Fremont, Calif. - Logitech International today announced that Whirlpool EMEA president Bracken Darrell will become Logitech's new president, effective April 9, and eventually succeed CEO Guerrino De Luca.
Darrell will assume responsibility for research and development, sales and marketing, manufacturing, supply chain, IT, human resources and legal functions, reporting to De Luca. The company's finance organization and LifeSize division will continue to report to De Luca until Jan. 1, 2013, at which time Darrell will succeed De Luca as CEO. De Luca will remain in his role as chairman of the board.
"I'm very excited to take on this role," said Darrell. "Logitech's strong history of innovation, design and leadership in this space makes it extremely compelling to me. I've been a fan of Logitech products for years, so I'm eager to join Guerrino in driving the company toward renewed growth and increased profitability."
Darrell, 49, joins Logitech from Whirlpool Corporation, where he has been serving as executive VP of Whirlpool Corporation and president of Whirlpool EMEA. Prior to joining Whirlpool in 2008, Darrell was with Procter & Gamble, most recently as president of its Braun division, based in Germany. He has also worked for General Electric, PepsiCo and Arthur Anderson.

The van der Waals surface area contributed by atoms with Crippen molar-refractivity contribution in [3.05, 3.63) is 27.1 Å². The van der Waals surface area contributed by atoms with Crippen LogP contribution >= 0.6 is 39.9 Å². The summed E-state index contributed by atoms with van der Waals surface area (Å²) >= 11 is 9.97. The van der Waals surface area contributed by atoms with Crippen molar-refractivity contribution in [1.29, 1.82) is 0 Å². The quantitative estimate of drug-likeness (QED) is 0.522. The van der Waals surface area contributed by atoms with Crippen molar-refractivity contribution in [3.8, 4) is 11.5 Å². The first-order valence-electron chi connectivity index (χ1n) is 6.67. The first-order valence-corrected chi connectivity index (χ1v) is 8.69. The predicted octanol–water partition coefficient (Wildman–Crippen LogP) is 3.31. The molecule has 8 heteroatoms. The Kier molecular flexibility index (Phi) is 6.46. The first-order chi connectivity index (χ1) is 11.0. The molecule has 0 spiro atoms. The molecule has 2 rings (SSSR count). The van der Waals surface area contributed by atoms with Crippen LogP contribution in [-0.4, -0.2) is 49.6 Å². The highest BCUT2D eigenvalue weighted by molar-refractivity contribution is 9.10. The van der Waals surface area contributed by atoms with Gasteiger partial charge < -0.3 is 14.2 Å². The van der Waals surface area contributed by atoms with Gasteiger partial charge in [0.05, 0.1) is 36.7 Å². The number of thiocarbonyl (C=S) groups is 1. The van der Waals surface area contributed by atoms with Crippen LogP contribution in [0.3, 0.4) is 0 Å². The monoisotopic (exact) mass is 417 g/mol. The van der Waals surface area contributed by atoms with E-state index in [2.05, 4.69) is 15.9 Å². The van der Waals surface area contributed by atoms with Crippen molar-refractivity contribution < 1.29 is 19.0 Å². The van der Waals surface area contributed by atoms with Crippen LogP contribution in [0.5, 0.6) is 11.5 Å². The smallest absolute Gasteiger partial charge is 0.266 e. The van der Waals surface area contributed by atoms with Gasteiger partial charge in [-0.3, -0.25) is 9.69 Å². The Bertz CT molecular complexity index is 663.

"Bracken Darrell and Logitech are an excellent match," said De Luca. "He is a change agent, having driven innovation and transformation for iconic consumer brands. Bracken brings a passion for keeping the consumer at the heart of decisions as well as a fresh perspective on our business."
Darrell's succession of De Luca comes nine months after the resignation of president/CEO Gerald Quindlen in July 2011. De Luca, who was Logitech's president/CEO from 1998 to 2008, re-entered the role on an interim basis and launched a search for a long-term successor.
The company has endured three consecutive fiscal quarters in the red, and Logitech stock has fallen 57 percent in 12 months. In its most recent financial report in January, the company cited the rapid proliferation of tablet devices as erosive to its core business of keyboards and mice for desktops and notebook PCs.
Logitech also took a substantial financial hit from its Revue Google TV device, which failed to gain traction even after a drastic price reduction.
There were signs of a turnaround in the Q3 report though, the company maintained, citing a 20 percent growth in the sale of iPad-specific accessories, record quarterly sales of its Ultimate Ears headphones line, and strong growth in PC speakers.